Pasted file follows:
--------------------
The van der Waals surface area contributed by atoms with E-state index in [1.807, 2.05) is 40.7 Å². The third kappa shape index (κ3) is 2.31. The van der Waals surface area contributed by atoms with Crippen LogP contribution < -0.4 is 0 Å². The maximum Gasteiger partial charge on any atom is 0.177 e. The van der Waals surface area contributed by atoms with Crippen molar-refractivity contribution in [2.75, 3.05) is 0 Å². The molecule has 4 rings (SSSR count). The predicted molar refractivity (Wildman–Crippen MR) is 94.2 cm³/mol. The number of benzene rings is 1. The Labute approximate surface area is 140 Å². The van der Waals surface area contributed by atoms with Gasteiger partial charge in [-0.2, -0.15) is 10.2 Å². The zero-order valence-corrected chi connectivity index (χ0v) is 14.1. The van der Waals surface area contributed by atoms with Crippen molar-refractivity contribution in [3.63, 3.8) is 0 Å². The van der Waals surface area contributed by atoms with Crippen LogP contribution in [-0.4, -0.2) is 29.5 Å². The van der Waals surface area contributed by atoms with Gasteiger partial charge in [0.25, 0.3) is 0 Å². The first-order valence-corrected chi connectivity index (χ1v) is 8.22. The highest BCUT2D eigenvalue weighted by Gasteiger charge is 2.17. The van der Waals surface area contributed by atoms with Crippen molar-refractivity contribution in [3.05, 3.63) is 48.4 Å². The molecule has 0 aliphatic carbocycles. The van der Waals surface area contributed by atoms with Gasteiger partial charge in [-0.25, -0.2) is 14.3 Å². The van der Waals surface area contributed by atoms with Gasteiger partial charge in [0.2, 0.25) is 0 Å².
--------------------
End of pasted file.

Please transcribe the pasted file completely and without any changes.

The van der Waals surface area contributed by atoms with E-state index in [1.807, 2.05) is 40.7 Å². The third kappa shape index (κ3) is 2.31. The van der Waals surface area contributed by atoms with Crippen LogP contribution < -0.4 is 0 Å². The maximum Gasteiger partial charge on any atom is 0.177 e. The van der Waals surface area contributed by atoms with Crippen molar-refractivity contribution in [2.75, 3.05) is 0 Å². The molecule has 4 rings (SSSR count). The predicted molar refractivity (Wildman–Crippen MR) is 94.2 cm³/mol. The number of benzene rings is 1. The Labute approximate surface area is 140 Å². The van der Waals surface area contributed by atoms with Gasteiger partial charge in [-0.2, -0.15) is 10.2 Å². The zero-order valence-corrected chi connectivity index (χ0v) is 14.1. The van der Waals surface area contributed by atoms with Crippen molar-refractivity contribution in [3.63, 3.8) is 0 Å². The van der Waals surface area contributed by atoms with Crippen LogP contribution in [-0.4, -0.2) is 29.5 Å². The van der Waals surface area contributed by atoms with Gasteiger partial charge in [0.25, 0.3) is 0 Å². The first-order valence-corrected chi connectivity index (χ1v) is 8.22. The highest BCUT2D eigenvalue weighted by Gasteiger charge is 2.17. The van der Waals surface area contributed by atoms with Crippen molar-refractivity contribution in [3.05, 3.63) is 48.4 Å². The molecule has 0 aliphatic carbocycles. The van der Waals surface area contributed by atoms with Gasteiger partial charge in [-0.25, -0.2) is 14.3 Å². The van der Waals surface area contributed by atoms with Gasteiger partial charge in [0.2, 0.25) is 0 Å².